El Coqui and his Paramilitary Gang Terrorize Caracas Residents – Political Connections

This Wednesday, July 7, the La Cota 905 neighborhood in Caracas experienced an unprecedented episode of violence instigated by the criminal gangs that illegally control this barrio of Caracas. Following the initial events, which could well be classified as terrorism and which continued into Thursday, the Venezuelan government announced the deployment of a new operation to protect and safeguard the security of the people, specifically in the parishes of La Vega, Santa Rosalía, El Paraíso, San Juan and El Valle. This was announced by the Minister of Popular Power for Internal Relations, Justice and Peace, Carmen Teresa Meléndez, through her Twitter account.

Minister Meléndez explained that the security operation will involve “the control of traffic on roads surrounding these parishes.” Therefore, she added, “our population is asked to avoid vehicular and pedestrian traffic.”

El Coqui attacks follow the Bicentennial and occur in the midst of military promotions: coincidence?
It does not seem to be a mere coincidence or by a stroke of fate that the gang of El Coqui—for some reason recently written as “Koki”—renewed its violent activity in La Cota 905 on the very day that President Maduro was heading a ceremony for promotions of top military officials. In fact, the simultaneous occurrence of the events was used by right-wing spokesmen to question President Maduro.

Much less is it by chance that these threats to public security occur in anticipation of a new decisive electoral process in the country. In the November 21 elections, governors, mayors and municipal heads will be renewed. It is an election decreed by the Constitution, and the product of several political agreements formed between Chavismo and a sector of the national opposition in order to guarantee stability, peace and respect for democracy. It is also necessary to consider the serious possibility of participation by the European Union (EU) as an international electoral observer which, if it transpires, would put an end to the narrative questioning the legitimacy of elections in Venezuela, repeated by certain foreign entities. In addition—incidentally—this Thursday an EU technical delegation responsible for verifying in situ whether the conditions in Venezuela are amenable to EU participation arrived in Caracas, preparatory to the November 21 regional elections.

Gangs financed by Guaidó
A couple of months ago, the President of the Republic, Nicolás Maduro suggested that these criminal gangs that operate in various Caracas neighborhoods were financed by the extremist opposition of Juan Guaidó, Leopoldo López, and company. Their objective, he warned, is none other than to create chaos and instill collective fear. In addition, the goal is to manufacture the image of an ungovernable country that urgently requires foreign intervention. Other government spokespeople have explained many times that the actions of these criminal groups, evidencing increased firepower in recent months, constitute elements in the hybrid war against Venezuela.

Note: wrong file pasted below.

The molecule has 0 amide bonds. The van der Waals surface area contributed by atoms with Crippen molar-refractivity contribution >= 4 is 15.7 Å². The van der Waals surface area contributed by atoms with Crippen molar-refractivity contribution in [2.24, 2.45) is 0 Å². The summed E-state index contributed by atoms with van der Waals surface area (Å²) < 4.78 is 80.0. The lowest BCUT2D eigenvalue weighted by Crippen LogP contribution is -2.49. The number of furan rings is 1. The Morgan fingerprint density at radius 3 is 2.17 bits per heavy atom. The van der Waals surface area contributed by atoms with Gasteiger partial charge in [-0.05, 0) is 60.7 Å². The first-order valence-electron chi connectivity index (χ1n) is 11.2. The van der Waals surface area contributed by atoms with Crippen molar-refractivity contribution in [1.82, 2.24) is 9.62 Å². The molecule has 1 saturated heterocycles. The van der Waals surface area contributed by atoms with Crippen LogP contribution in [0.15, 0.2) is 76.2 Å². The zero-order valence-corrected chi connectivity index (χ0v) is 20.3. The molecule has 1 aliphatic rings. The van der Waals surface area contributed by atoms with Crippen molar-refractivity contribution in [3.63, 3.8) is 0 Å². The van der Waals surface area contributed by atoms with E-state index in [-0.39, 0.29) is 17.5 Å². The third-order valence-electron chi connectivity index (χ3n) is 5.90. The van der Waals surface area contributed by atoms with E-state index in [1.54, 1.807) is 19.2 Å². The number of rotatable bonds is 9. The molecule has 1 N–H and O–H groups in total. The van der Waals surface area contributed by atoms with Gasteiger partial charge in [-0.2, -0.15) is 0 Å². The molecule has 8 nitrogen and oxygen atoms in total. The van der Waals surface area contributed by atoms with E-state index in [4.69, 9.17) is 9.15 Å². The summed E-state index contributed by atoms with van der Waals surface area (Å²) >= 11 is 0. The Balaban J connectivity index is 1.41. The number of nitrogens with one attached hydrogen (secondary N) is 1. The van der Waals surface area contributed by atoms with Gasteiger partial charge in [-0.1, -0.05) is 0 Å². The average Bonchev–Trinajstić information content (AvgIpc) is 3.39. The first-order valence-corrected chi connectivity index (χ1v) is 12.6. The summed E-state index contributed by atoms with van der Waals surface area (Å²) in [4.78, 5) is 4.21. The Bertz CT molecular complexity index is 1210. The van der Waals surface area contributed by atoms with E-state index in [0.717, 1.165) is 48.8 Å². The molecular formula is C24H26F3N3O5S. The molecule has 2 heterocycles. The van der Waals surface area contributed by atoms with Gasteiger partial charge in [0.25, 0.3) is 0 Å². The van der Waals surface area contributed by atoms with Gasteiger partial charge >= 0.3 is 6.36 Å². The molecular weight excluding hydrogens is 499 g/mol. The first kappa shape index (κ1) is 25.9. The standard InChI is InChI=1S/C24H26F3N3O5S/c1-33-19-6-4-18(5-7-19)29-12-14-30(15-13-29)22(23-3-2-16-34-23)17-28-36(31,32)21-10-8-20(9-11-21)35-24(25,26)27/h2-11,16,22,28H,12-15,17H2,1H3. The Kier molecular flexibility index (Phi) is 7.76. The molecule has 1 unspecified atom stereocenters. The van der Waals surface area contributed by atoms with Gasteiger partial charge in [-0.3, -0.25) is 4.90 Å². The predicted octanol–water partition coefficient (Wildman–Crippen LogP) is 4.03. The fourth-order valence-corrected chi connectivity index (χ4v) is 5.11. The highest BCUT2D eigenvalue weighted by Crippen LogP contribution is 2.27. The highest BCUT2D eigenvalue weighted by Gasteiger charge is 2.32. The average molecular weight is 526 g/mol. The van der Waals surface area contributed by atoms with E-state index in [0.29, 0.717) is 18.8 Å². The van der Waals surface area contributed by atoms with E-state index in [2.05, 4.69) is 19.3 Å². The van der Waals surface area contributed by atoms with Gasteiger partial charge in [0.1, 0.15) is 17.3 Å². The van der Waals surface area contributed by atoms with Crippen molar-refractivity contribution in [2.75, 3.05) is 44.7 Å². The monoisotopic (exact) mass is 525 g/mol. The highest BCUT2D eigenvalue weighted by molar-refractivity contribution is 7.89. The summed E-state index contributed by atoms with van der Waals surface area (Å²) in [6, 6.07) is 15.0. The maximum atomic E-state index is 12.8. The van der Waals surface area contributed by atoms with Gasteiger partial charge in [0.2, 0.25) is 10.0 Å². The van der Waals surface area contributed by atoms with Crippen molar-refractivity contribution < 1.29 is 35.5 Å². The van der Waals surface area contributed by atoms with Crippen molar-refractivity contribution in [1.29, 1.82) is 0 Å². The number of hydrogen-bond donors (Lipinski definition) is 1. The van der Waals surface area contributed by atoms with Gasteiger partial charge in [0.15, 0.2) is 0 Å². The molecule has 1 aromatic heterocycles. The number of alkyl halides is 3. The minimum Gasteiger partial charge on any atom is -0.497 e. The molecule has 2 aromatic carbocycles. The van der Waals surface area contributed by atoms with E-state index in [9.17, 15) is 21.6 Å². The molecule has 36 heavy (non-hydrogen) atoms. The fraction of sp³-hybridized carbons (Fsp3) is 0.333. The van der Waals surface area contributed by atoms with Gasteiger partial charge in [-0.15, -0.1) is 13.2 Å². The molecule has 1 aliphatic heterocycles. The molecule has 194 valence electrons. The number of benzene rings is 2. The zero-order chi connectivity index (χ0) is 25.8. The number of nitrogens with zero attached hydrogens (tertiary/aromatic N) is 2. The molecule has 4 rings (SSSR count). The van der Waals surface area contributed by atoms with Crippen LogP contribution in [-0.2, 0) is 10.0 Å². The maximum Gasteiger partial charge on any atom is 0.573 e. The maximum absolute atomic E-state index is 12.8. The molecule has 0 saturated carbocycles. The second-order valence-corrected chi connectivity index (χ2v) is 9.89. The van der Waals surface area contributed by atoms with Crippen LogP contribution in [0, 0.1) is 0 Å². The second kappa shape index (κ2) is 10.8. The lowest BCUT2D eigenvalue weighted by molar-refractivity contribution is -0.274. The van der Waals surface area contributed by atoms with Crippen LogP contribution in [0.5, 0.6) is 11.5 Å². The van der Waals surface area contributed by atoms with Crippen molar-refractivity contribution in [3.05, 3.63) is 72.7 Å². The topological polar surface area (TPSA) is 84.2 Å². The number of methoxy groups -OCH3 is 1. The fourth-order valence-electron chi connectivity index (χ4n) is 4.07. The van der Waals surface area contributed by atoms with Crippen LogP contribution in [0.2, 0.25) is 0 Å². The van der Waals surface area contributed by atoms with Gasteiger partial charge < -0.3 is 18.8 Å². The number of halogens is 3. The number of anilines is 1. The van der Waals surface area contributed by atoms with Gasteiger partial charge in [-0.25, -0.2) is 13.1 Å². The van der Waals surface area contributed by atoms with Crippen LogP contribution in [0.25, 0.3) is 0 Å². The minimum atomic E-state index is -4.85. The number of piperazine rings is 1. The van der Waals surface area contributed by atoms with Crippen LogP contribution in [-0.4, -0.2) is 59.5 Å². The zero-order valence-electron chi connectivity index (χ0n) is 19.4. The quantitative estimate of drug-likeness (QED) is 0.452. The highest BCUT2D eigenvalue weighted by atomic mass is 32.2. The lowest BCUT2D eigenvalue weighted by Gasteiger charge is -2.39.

Venezuelan writer and journalist José Roberto Duque believes that “in the absence of a political organization that endangers the government in Venezuela, pro-imperialist factors cling to criminal gangs.”

Finally, Duque surmised in a recent Twitter thread that “there must be some communication between the organized underworld of La Cota 905 and other areas, and the organized underworld in the United States and other countries that loots the resources of Venezuela.”

Guaidó’s widely publicized links with the Colombian paramilitary group Los Rastrojos, for example, are now public knowledge, and should clear any doubts persisting in the minds of deniers.

Guzman Blanco avenue, better known as La Cota 905, is located in a mountainous area. It has entrances from La Vega, General Cemetery of the South, El Valle, Pan-American Highway, El Paraíso and Antímano. The gang that operates there, led by the criminal known as El Coqui, has built tunnels, trenches and sentry posts. This gang possesses high-caliber weapons, rocket launchers, .50 caliber machine guns, trucks, and motorcycles, and has alliances with other criminal groups in the capital. Venezuelan authorities have offered $500,000 to anyone who provides information leading to the capture of the gang leaders.

Roland Camacho, a local journalist who—coincidentally—always seems to be on the scene when similar incidents occur, tweeted that the operation will continue through Thursday night until Friday. He also stressed that at the moment of his post none of the main gang leaders, named El Coqui, El Vampi, and El Galvis, had been captured. He added that security forces including the National Police (FAES), the Special Forces (DCDO), and the special tactical unit UOTE continue to be deployed in the neighborhood, and that the area is being fenced off.



Featured image: CICPC Special Force agent walking near Plaza Madariaga in El Paraiso, Caracas on July 8, 2021. Photo by Orinoco Tribune.

(RedRadioVE) by Lucía Eugenia Córdova, with Orinoco Tribune content

Translation: Orinoco Tribune


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